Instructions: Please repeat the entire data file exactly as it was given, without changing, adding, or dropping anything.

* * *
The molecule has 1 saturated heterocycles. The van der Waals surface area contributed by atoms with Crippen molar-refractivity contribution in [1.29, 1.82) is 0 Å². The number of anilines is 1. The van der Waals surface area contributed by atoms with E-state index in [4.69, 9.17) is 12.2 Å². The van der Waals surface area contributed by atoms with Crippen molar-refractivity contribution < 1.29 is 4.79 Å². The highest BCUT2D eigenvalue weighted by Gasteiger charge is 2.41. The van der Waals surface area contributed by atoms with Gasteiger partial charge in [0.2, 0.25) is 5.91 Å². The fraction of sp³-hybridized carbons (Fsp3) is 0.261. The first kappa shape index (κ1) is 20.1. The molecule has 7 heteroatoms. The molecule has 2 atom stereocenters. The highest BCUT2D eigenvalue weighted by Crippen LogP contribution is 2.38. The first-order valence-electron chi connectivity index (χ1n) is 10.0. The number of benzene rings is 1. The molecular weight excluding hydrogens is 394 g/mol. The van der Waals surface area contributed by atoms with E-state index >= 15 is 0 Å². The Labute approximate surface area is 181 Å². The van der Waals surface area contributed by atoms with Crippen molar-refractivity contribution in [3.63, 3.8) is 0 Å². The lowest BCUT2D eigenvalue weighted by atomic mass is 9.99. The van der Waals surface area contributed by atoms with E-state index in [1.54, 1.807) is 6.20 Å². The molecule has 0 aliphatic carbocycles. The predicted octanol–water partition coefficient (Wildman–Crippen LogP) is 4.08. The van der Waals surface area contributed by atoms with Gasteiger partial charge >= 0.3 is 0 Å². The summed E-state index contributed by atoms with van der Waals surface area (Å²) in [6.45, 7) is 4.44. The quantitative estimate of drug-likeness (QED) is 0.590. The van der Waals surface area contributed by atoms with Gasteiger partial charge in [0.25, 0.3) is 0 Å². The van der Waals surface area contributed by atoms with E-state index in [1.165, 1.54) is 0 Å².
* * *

The molecule has 1 saturated heterocycles. The van der Waals surface area contributed by atoms with Crippen molar-refractivity contribution in [1.29, 1.82) is 0 Å². The number of anilines is 1. The van der Waals surface area contributed by atoms with E-state index in [4.69, 9.17) is 12.2 Å². The van der Waals surface area contributed by atoms with Crippen molar-refractivity contribution < 1.29 is 4.79 Å². The highest BCUT2D eigenvalue weighted by Gasteiger charge is 2.41. The van der Waals surface area contributed by atoms with Gasteiger partial charge in [0.2, 0.25) is 5.91 Å². The fraction of sp³-hybridized carbons (Fsp3) is 0.261. The first kappa shape index (κ1) is 20.1. The molecule has 7 heteroatoms. The molecule has 2 atom stereocenters. The highest BCUT2D eigenvalue weighted by Crippen LogP contribution is 2.38. The first-order valence-electron chi connectivity index (χ1n) is 10.0. The number of benzene rings is 1. The molecular weight excluding hydrogens is 394 g/mol. The van der Waals surface area contributed by atoms with E-state index >= 15 is 0 Å². The Labute approximate surface area is 181 Å². The van der Waals surface area contributed by atoms with Crippen molar-refractivity contribution in [3.63, 3.8) is 0 Å². The lowest BCUT2D eigenvalue weighted by atomic mass is 9.99. The van der Waals surface area contributed by atoms with E-state index in [1.54, 1.807) is 6.20 Å². The molecule has 0 aliphatic carbocycles. The predicted octanol–water partition coefficient (Wildman–Crippen LogP) is 4.08. The van der Waals surface area contributed by atoms with Gasteiger partial charge >= 0.3 is 0 Å². The summed E-state index contributed by atoms with van der Waals surface area (Å²) in [6.45, 7) is 4.44. The quantitative estimate of drug-likeness (QED) is 0.590. The van der Waals surface area contributed by atoms with Gasteiger partial charge in [0.25, 0.3) is 0 Å². The van der Waals surface area contributed by atoms with E-state index in [1.165, 1.54) is 0 Å².